Skip to product information
1 of 1

Bharat Exotics

Spain-A big stamp-bigger than a post card with real magnifying glass attached in the stamp-2020

Spain-A big stamp-bigger than a post card with real magnifying glass attached in the stamp-2020

Regular price Rs. 875.00
Regular price Sale price Rs. 875.00
Sale Sold out
Tax included. Shipping calculated at checkout.

According to the definition provided by Royal Spanish Academy of Language (R.A.E.), philately is “the collection and study of stamps as a hobby”.

A multitude of people have delved into the passionate world of stamp collecting over the years, transforming it into not just a hobby but, as the R.A.E. points out, a way of life.

Interest in stamp collecting started around the same time they first appeared in the United Kingdom in 1840.

The term to designate this activity, philately, came into use two decades later in 1864, when Gustave Herpin used it in the magazine Le Collectioneur de timbres-poste to refer to stamp collecting.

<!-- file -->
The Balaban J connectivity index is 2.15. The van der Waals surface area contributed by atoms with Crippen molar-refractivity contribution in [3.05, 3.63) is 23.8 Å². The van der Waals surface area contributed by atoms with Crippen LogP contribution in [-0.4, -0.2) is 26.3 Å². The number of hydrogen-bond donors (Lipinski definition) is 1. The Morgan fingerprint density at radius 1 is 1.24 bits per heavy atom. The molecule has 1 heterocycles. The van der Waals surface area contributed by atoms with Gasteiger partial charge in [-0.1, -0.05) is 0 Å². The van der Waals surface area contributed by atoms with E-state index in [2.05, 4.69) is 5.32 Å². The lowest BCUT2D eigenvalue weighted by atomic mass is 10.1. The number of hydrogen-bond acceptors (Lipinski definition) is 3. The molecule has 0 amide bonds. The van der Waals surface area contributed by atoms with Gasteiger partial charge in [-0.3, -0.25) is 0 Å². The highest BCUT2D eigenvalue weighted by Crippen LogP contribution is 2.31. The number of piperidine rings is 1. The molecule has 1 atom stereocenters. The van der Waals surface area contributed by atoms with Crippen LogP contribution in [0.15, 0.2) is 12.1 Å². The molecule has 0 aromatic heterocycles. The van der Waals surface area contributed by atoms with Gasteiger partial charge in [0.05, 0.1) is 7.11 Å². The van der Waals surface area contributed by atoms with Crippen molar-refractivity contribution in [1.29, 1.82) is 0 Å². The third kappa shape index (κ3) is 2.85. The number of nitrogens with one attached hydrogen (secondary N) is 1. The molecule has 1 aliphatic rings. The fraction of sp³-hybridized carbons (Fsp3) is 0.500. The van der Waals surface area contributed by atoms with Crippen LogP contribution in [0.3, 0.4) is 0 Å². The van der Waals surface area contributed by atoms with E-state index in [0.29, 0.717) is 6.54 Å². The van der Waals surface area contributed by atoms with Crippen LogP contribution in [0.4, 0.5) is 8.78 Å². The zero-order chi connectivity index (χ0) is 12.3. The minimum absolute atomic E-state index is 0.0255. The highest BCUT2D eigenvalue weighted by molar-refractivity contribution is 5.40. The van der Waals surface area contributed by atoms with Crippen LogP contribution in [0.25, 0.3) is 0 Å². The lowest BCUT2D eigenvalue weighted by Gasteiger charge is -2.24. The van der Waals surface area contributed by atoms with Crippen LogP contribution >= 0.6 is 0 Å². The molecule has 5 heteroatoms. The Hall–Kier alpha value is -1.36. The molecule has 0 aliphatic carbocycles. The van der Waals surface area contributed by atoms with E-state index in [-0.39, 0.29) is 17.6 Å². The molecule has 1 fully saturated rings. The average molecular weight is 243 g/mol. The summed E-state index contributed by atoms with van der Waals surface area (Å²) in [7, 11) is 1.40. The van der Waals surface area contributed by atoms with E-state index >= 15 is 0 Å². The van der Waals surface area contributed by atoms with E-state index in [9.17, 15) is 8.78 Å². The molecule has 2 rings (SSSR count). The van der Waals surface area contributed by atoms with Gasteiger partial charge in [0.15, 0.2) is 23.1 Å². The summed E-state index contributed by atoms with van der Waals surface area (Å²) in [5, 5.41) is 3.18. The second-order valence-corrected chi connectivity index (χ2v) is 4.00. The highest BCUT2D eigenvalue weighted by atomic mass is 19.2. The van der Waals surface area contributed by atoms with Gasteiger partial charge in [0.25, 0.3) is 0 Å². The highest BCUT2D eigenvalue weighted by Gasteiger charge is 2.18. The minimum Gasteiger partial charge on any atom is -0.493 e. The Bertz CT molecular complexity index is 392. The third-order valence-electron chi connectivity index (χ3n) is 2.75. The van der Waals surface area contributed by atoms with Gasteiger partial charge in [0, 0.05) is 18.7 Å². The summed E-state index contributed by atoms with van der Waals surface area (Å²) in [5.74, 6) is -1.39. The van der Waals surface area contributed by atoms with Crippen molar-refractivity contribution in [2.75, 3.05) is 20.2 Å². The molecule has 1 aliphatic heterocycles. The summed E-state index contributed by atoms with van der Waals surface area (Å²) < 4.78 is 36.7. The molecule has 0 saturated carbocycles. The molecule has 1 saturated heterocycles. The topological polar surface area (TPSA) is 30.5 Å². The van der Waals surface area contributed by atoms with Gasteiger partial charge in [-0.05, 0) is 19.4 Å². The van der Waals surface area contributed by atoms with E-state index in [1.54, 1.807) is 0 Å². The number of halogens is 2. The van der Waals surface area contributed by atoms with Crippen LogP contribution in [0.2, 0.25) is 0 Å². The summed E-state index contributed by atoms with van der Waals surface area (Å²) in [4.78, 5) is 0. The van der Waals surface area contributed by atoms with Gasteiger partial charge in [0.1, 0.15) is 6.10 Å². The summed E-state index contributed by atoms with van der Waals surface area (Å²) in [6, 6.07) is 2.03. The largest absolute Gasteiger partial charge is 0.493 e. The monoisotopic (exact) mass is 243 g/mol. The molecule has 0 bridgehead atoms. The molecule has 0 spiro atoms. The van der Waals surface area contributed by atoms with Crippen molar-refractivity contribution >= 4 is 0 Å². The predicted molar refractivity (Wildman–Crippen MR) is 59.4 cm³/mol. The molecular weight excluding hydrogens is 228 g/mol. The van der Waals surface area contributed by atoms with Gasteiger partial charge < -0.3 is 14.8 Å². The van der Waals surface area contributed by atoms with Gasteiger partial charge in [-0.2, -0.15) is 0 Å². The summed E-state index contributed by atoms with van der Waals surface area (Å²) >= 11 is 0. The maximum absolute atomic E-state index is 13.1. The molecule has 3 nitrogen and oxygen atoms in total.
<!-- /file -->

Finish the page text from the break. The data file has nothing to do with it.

The origin of the word is the combination of the two Greek terms “philo” (love, friend, lover) and “atéleia” (exempt from taxes and contributions)

Even though there is no record of who the first stamp collectors were, there are references to people who, shortly after stamps were first introduced, published adverts in newspapers asking to exchange correspondence with like-minded people for the purpose of receiving stamps and collecting them.

Stamp collecting continues to have faithful followers today. Every year in different countries around the world, philatelic exhibitions of these little stamps are held, attended by enthusiasts from many countries.

In Spain, the annual EXFILNA is an eagerly awaited event for collectors from both home and abroad, where, apart form being able to enjoy specific collections, you can also find out about the latest innovations that are revolutionising the world of philately.

The stamp with which Correos would like to commemorate stamp collectors features the famous painting The Philatelist, the 1929 work by the Swiss painter François Barraud. What’s more, it is printed with a magnifying effect which makes it even more special, if that’s possible.

View full details